The impact of downsizing on organizational commitment for merchandisers in garment trading companies

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The impact of downsizing on organizational commitment for merchandisers in garment trading companies

 

Author: Wong, Tin-lok
Title: The impact of downsizing on organizational commitment for merchandisers in garment trading companies
Degree: M.Sc.
Year: 1997
Subject: Clothing trade -- China -- Hong Kong -- Employees
Downsizing of organizations -- China -- Hong Kong
Commitment (Psychology)
Hong Kong Polytechnic University -- Dissertations
Department: Multi-disciplinary Studies
Pages: vi, 57, [28] leaves : ill. ; 30 cm
Language: English
InnoPac Record: http://library.polyu.edu.hk/record=b1403614
URI: http://theses.lib.polyu.edu.hk/handle/200/3571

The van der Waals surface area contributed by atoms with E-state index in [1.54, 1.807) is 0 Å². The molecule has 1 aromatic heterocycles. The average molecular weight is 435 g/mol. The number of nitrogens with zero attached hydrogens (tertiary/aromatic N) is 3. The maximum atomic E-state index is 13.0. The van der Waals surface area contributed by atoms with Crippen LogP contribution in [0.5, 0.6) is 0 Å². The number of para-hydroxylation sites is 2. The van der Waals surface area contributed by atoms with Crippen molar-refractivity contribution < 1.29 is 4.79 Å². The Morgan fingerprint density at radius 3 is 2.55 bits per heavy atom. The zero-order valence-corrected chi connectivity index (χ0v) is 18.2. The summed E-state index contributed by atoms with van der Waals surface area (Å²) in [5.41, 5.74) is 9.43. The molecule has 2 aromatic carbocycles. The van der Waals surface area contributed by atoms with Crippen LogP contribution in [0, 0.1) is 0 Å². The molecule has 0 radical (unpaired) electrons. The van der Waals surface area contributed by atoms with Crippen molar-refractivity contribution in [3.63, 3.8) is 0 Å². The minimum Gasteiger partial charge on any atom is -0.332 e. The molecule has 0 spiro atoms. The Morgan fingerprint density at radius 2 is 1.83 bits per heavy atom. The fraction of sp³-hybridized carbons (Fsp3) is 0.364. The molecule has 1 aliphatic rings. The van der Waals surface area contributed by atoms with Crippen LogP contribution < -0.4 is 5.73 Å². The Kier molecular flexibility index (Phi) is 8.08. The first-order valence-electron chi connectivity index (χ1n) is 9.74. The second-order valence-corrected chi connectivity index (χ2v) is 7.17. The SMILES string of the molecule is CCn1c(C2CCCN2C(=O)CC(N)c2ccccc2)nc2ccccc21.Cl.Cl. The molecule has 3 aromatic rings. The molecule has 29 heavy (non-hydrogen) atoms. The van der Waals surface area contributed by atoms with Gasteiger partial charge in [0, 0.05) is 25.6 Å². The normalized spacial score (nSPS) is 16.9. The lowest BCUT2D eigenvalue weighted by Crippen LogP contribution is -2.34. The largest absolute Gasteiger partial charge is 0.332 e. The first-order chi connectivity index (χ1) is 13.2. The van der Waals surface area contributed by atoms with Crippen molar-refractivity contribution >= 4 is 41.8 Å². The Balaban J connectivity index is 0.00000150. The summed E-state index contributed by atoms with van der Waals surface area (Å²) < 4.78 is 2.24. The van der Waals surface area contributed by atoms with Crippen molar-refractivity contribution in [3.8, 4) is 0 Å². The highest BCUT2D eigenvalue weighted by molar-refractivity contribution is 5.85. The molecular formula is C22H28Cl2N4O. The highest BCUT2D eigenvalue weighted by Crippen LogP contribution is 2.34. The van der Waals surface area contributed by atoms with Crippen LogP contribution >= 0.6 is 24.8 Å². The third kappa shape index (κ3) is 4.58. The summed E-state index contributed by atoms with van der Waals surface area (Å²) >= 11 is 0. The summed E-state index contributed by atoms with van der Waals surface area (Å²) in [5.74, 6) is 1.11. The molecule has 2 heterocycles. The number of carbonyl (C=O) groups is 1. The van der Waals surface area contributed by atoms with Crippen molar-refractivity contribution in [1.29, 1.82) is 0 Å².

Abstract: The demand for garment was slackened during the year 1994 to 1996. Companies have to struggle in order to survive. Some companies attempted to reduce their operating cost by using suppliers from other countries while others chose downsizing. This study was conducted to examine the impact of downsizing on organizational commitment and its antecedent factors among the surviving merchandisers in garment trading companies. It was found that for most merchandising companies, organizational commitment and job satisfaction of employees were decreased significantly after downsizing. Study of the changes in the antecedent factors of commitment revealed that goal difficulty and negative group attitude of employees were increased while goal clarity, management receptiveness, organizational dependability, equity and commitment norms were decreased. Even many antecedent factors have changed after downsizing, not all of them affect organizational commitment to the same extent. The current research attempts to find out what antecedent factors contribute significantly to change employee's commitment. It was found that role clarity, equity, personal importance and management receptiveness are important determinants of commitment after downsizing. By manipulating these variables, it should be possible for managers to restore employees' commitment. Although the research is not a longitudinal study, the results do help us to understand why commitment was affected and showed that most companies are unable to achieve desired cost reduction through downsizing mainly due to insufficient consideration being given to the 'people factor'. The research extents our knowledge of downsizing and its effect on organizational commitment.

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